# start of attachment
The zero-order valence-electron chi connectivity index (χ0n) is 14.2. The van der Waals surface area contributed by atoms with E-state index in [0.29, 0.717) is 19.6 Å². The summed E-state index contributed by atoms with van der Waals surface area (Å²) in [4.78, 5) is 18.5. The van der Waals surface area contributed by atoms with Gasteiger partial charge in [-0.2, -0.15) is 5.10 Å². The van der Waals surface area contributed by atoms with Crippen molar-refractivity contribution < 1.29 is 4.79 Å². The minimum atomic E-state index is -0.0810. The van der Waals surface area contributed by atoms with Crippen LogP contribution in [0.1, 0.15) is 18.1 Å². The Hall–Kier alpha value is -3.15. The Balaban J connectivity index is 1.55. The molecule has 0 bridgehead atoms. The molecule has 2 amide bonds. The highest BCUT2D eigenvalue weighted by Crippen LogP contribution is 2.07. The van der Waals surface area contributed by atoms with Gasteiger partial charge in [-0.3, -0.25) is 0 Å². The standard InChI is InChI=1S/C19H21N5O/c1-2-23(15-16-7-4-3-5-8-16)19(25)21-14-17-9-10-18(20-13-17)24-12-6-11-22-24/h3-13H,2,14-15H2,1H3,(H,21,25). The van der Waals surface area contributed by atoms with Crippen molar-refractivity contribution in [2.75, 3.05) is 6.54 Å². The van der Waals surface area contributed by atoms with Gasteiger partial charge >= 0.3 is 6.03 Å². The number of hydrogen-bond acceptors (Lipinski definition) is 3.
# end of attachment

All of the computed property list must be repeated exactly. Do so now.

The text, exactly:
The zero-order valence-electron chi connectivity index (χ0n) is 14.2. The van der Waals surface area contributed by atoms with E-state index in [0.29, 0.717) is 19.6 Å². The summed E-state index contributed by atoms with van der Waals surface area (Å²) in [4.78, 5) is 18.5. The van der Waals surface area contributed by atoms with Gasteiger partial charge in [-0.2, -0.15) is 5.10 Å². The van der Waals surface area contributed by atoms with Crippen molar-refractivity contribution < 1.29 is 4.79 Å². The minimum atomic E-state index is -0.0810. The van der Waals surface area contributed by atoms with Crippen LogP contribution in [0.1, 0.15) is 18.1 Å². The Hall–Kier alpha value is -3.15. The Balaban J connectivity index is 1.55. The molecule has 0 bridgehead atoms. The molecule has 2 amide bonds. The highest BCUT2D eigenvalue weighted by Crippen LogP contribution is 2.07. The van der Waals surface area contributed by atoms with Gasteiger partial charge in [-0.3, -0.25) is 0 Å². The standard InChI is InChI=1S/C19H21N5O/c1-2-23(15-16-7-4-3-5-8-16)19(25)21-14-17-9-10-18(20-13-17)24-12-6-11-22-24/h3-13H,2,14-15H2,1H3,(H,21,25). The van der Waals surface area contributed by atoms with Crippen molar-refractivity contribution in [2.75, 3.05) is 6.54 Å². The van der Waals surface area contributed by atoms with Gasteiger partial charge >= 0.3 is 6.03 Å². The number of hydrogen-bond acceptors (Lipinski definition) is 3.